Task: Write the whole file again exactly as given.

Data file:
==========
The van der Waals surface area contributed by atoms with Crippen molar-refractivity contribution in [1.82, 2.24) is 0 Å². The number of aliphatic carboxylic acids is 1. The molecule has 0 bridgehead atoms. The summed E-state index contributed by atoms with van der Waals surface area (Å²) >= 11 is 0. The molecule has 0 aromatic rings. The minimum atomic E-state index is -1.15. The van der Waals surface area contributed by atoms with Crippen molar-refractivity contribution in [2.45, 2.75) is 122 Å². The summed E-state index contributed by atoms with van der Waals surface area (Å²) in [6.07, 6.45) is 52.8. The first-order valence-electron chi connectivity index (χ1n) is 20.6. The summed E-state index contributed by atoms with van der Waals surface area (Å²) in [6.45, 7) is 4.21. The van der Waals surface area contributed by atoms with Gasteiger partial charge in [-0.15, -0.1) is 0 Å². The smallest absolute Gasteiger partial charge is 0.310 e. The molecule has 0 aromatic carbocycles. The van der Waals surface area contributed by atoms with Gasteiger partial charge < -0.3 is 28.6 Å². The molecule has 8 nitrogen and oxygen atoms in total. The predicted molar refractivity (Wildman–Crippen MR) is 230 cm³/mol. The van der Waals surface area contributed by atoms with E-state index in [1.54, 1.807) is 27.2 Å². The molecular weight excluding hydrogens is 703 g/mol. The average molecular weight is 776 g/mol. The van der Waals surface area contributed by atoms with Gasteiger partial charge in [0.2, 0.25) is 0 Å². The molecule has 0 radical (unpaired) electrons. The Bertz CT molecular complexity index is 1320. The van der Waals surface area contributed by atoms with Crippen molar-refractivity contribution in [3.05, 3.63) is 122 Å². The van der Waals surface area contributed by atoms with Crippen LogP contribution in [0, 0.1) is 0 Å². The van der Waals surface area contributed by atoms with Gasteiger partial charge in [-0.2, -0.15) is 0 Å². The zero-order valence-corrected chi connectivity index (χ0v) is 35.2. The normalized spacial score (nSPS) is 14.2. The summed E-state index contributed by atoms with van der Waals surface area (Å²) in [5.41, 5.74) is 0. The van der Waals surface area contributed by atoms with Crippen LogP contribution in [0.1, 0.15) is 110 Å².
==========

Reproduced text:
The van der Waals surface area contributed by atoms with Crippen molar-refractivity contribution in [1.82, 2.24) is 0 Å². The number of aliphatic carboxylic acids is 1. The molecule has 0 bridgehead atoms. The summed E-state index contributed by atoms with van der Waals surface area (Å²) >= 11 is 0. The molecule has 0 aromatic rings. The minimum atomic E-state index is -1.15. The van der Waals surface area contributed by atoms with Crippen molar-refractivity contribution in [2.45, 2.75) is 122 Å². The summed E-state index contributed by atoms with van der Waals surface area (Å²) in [6.07, 6.45) is 52.8. The first-order valence-electron chi connectivity index (χ1n) is 20.6. The summed E-state index contributed by atoms with van der Waals surface area (Å²) in [6.45, 7) is 4.21. The van der Waals surface area contributed by atoms with Gasteiger partial charge in [-0.15, -0.1) is 0 Å². The smallest absolute Gasteiger partial charge is 0.310 e. The molecule has 0 aromatic carbocycles. The van der Waals surface area contributed by atoms with Gasteiger partial charge < -0.3 is 28.6 Å². The molecule has 8 nitrogen and oxygen atoms in total. The predicted molar refractivity (Wildman–Crippen MR) is 230 cm³/mol. The van der Waals surface area contributed by atoms with E-state index in [1.54, 1.807) is 27.2 Å². The molecular weight excluding hydrogens is 703 g/mol. The average molecular weight is 776 g/mol. The van der Waals surface area contributed by atoms with Gasteiger partial charge in [0.2, 0.25) is 0 Å². The molecule has 0 radical (unpaired) electrons. The Bertz CT molecular complexity index is 1320. The van der Waals surface area contributed by atoms with Crippen molar-refractivity contribution in [3.05, 3.63) is 122 Å². The van der Waals surface area contributed by atoms with Crippen LogP contribution in [0, 0.1) is 0 Å². The van der Waals surface area contributed by atoms with Gasteiger partial charge in [-0.2, -0.15) is 0 Å². The zero-order valence-corrected chi connectivity index (χ0v) is 35.2. The normalized spacial score (nSPS) is 14.2. The summed E-state index contributed by atoms with van der Waals surface area (Å²) in [5.41, 5.74) is 0. The van der Waals surface area contributed by atoms with Crippen LogP contribution in [0.1, 0.15) is 110 Å².